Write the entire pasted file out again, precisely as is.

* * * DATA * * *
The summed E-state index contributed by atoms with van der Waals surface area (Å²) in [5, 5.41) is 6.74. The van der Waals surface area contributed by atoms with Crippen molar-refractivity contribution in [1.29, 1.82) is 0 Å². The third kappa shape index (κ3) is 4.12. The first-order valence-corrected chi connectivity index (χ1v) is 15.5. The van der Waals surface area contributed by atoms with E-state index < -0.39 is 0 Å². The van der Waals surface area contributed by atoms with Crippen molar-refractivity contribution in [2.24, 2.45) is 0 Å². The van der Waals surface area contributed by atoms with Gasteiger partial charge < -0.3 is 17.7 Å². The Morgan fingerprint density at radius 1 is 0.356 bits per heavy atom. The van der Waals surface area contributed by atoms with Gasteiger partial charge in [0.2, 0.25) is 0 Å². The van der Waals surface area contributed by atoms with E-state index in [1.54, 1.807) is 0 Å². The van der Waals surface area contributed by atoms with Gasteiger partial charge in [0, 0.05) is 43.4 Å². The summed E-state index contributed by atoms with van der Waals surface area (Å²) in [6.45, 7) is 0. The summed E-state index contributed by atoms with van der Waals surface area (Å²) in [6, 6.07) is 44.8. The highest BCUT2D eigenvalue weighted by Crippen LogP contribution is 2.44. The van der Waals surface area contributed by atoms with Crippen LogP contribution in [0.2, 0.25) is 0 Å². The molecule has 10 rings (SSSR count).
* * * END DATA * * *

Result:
The summed E-state index contributed by atoms with van der Waals surface area (Å²) in [5, 5.41) is 6.74. The van der Waals surface area contributed by atoms with Crippen molar-refractivity contribution in [1.29, 1.82) is 0 Å². The third kappa shape index (κ3) is 4.12. The first-order valence-corrected chi connectivity index (χ1v) is 15.5. The van der Waals surface area contributed by atoms with E-state index < -0.39 is 0 Å². The van der Waals surface area contributed by atoms with Crippen molar-refractivity contribution in [2.24, 2.45) is 0 Å². The van der Waals surface area contributed by atoms with Gasteiger partial charge < -0.3 is 17.7 Å². The Morgan fingerprint density at radius 1 is 0.356 bits per heavy atom. The van der Waals surface area contributed by atoms with Gasteiger partial charge in [0.2, 0.25) is 0 Å². The van der Waals surface area contributed by atoms with E-state index in [1.54, 1.807) is 0 Å². The van der Waals surface area contributed by atoms with Gasteiger partial charge in [0, 0.05) is 43.4 Å². The summed E-state index contributed by atoms with van der Waals surface area (Å²) in [6.45, 7) is 0. The summed E-state index contributed by atoms with van der Waals surface area (Å²) in [6, 6.07) is 44.8. The highest BCUT2D eigenvalue weighted by Crippen LogP contribution is 2.44. The van der Waals surface area contributed by atoms with Crippen LogP contribution in [0.2, 0.25) is 0 Å². The molecule has 10 rings (SSSR count).